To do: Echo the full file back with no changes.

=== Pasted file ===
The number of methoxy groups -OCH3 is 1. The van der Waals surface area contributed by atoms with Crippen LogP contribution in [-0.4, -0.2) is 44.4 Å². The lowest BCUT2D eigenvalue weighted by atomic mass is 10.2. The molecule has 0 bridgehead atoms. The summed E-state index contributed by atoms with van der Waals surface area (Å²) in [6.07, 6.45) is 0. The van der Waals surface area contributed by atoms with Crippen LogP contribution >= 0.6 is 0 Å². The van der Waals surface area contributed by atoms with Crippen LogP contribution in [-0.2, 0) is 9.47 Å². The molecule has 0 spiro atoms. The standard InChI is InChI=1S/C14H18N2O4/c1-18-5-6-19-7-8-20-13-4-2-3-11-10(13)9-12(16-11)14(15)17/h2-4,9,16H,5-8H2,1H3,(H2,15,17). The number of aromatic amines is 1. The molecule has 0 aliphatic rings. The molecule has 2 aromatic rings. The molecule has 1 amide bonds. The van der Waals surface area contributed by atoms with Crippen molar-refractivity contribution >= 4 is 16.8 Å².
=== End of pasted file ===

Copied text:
The number of methoxy groups -OCH3 is 1. The van der Waals surface area contributed by atoms with Crippen LogP contribution in [-0.4, -0.2) is 44.4 Å². The lowest BCUT2D eigenvalue weighted by atomic mass is 10.2. The molecule has 0 bridgehead atoms. The summed E-state index contributed by atoms with van der Waals surface area (Å²) in [6.07, 6.45) is 0. The van der Waals surface area contributed by atoms with Crippen LogP contribution >= 0.6 is 0 Å². The van der Waals surface area contributed by atoms with Crippen LogP contribution in [-0.2, 0) is 9.47 Å². The molecule has 0 spiro atoms. The standard InChI is InChI=1S/C14H18N2O4/c1-18-5-6-19-7-8-20-13-4-2-3-11-10(13)9-12(16-11)14(15)17/h2-4,9,16H,5-8H2,1H3,(H2,15,17). The number of aromatic amines is 1. The molecule has 0 aliphatic rings. The molecule has 2 aromatic rings. The molecule has 1 amide bonds. The van der Waals surface area contributed by atoms with Crippen molar-refractivity contribution >= 4 is 16.8 Å².